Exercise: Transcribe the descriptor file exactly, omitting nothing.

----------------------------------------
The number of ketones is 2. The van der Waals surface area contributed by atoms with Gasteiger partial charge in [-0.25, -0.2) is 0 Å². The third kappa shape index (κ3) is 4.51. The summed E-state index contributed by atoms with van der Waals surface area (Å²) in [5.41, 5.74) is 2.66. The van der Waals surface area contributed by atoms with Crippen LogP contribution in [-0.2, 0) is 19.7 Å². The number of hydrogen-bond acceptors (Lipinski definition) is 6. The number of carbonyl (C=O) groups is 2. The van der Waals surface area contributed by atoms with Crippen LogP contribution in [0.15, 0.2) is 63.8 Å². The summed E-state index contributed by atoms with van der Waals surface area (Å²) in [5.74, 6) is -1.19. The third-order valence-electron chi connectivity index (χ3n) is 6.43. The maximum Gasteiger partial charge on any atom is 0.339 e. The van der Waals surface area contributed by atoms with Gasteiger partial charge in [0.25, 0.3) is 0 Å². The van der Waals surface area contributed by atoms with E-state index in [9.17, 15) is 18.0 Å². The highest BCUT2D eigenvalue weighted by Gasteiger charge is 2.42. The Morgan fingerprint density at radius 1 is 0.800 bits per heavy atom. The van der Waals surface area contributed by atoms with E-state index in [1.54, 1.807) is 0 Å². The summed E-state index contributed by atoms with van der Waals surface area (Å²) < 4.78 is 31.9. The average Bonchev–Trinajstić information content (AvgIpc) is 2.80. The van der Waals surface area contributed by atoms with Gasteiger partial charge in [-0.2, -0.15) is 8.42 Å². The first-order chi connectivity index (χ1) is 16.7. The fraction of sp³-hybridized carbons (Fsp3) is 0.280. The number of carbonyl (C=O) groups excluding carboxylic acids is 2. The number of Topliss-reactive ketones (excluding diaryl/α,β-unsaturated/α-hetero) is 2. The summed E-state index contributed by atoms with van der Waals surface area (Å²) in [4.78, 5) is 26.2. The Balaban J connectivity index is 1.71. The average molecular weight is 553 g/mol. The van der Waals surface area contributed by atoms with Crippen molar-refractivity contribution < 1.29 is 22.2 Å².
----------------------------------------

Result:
The number of ketones is 2. The van der Waals surface area contributed by atoms with Gasteiger partial charge in [-0.25, -0.2) is 0 Å². The third kappa shape index (κ3) is 4.51. The summed E-state index contributed by atoms with van der Waals surface area (Å²) in [5.41, 5.74) is 2.66. The van der Waals surface area contributed by atoms with Crippen LogP contribution in [-0.2, 0) is 19.7 Å². The number of hydrogen-bond acceptors (Lipinski definition) is 6. The number of carbonyl (C=O) groups is 2. The van der Waals surface area contributed by atoms with Crippen LogP contribution in [0.15, 0.2) is 63.8 Å². The summed E-state index contributed by atoms with van der Waals surface area (Å²) in [5.74, 6) is -1.19. The third-order valence-electron chi connectivity index (χ3n) is 6.43. The maximum Gasteiger partial charge on any atom is 0.339 e. The van der Waals surface area contributed by atoms with Gasteiger partial charge in [0.25, 0.3) is 0 Å². The van der Waals surface area contributed by atoms with E-state index in [9.17, 15) is 18.0 Å². The highest BCUT2D eigenvalue weighted by Gasteiger charge is 2.42. The Morgan fingerprint density at radius 1 is 0.800 bits per heavy atom. The van der Waals surface area contributed by atoms with E-state index in [1.54, 1.807) is 0 Å². The summed E-state index contributed by atoms with van der Waals surface area (Å²) < 4.78 is 31.9. The average Bonchev–Trinajstić information content (AvgIpc) is 2.80. The van der Waals surface area contributed by atoms with Gasteiger partial charge in [-0.2, -0.15) is 8.42 Å². The first-order chi connectivity index (χ1) is 16.7. The fraction of sp³-hybridized carbons (Fsp3) is 0.280. The number of carbonyl (C=O) groups excluding carboxylic acids is 2. The number of Topliss-reactive ketones (excluding diaryl/α,β-unsaturated/α-hetero) is 2. The summed E-state index contributed by atoms with van der Waals surface area (Å²) in [4.78, 5) is 26.2. The Balaban J connectivity index is 1.71. The average molecular weight is 553 g/mol. The van der Waals surface area contributed by atoms with Crippen molar-refractivity contribution < 1.29 is 22.2 Å².